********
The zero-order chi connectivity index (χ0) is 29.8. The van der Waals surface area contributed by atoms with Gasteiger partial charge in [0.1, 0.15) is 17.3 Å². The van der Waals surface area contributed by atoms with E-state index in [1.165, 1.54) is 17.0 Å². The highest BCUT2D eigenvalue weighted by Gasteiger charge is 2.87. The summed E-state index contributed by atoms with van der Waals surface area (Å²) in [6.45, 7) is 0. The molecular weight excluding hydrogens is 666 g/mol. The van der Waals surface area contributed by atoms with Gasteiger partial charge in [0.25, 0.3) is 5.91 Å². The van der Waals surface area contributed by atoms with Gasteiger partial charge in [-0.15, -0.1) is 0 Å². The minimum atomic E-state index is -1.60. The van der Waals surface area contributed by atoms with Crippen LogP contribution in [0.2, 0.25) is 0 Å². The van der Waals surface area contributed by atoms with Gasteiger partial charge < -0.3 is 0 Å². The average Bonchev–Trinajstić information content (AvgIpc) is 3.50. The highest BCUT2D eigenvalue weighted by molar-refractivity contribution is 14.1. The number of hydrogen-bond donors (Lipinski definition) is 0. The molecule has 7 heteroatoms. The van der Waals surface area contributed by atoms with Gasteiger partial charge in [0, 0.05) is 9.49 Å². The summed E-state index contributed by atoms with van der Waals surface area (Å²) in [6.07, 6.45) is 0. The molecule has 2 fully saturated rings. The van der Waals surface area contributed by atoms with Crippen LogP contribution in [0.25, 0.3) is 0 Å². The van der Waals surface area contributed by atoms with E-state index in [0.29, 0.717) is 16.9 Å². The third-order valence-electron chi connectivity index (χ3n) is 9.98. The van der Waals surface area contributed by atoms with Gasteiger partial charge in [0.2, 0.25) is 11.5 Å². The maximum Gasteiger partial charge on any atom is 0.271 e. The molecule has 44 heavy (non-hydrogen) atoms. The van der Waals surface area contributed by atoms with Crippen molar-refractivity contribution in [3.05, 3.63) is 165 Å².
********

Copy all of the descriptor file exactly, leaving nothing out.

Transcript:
The zero-order chi connectivity index (χ0) is 29.8. The van der Waals surface area contributed by atoms with Gasteiger partial charge in [0.1, 0.15) is 17.3 Å². The van der Waals surface area contributed by atoms with E-state index in [1.165, 1.54) is 17.0 Å². The highest BCUT2D eigenvalue weighted by Gasteiger charge is 2.87. The summed E-state index contributed by atoms with van der Waals surface area (Å²) in [6.45, 7) is 0. The molecular weight excluding hydrogens is 666 g/mol. The van der Waals surface area contributed by atoms with Gasteiger partial charge in [0.25, 0.3) is 5.91 Å². The van der Waals surface area contributed by atoms with Gasteiger partial charge in [-0.15, -0.1) is 0 Å². The minimum atomic E-state index is -1.60. The van der Waals surface area contributed by atoms with Crippen LogP contribution in [0.2, 0.25) is 0 Å². The van der Waals surface area contributed by atoms with Gasteiger partial charge < -0.3 is 0 Å². The average Bonchev–Trinajstić information content (AvgIpc) is 3.50. The highest BCUT2D eigenvalue weighted by molar-refractivity contribution is 14.1. The number of hydrogen-bond donors (Lipinski definition) is 0. The molecule has 7 heteroatoms. The van der Waals surface area contributed by atoms with Gasteiger partial charge in [0, 0.05) is 9.49 Å². The summed E-state index contributed by atoms with van der Waals surface area (Å²) in [6.07, 6.45) is 0. The molecule has 2 fully saturated rings. The van der Waals surface area contributed by atoms with Crippen LogP contribution in [0.25, 0.3) is 0 Å². The van der Waals surface area contributed by atoms with E-state index in [0.29, 0.717) is 16.9 Å². The third-order valence-electron chi connectivity index (χ3n) is 9.98. The van der Waals surface area contributed by atoms with Gasteiger partial charge in [0.2, 0.25) is 11.5 Å². The maximum Gasteiger partial charge on any atom is 0.271 e. The molecule has 44 heavy (non-hydrogen) atoms. The van der Waals surface area contributed by atoms with Crippen molar-refractivity contribution in [3.05, 3.63) is 165 Å².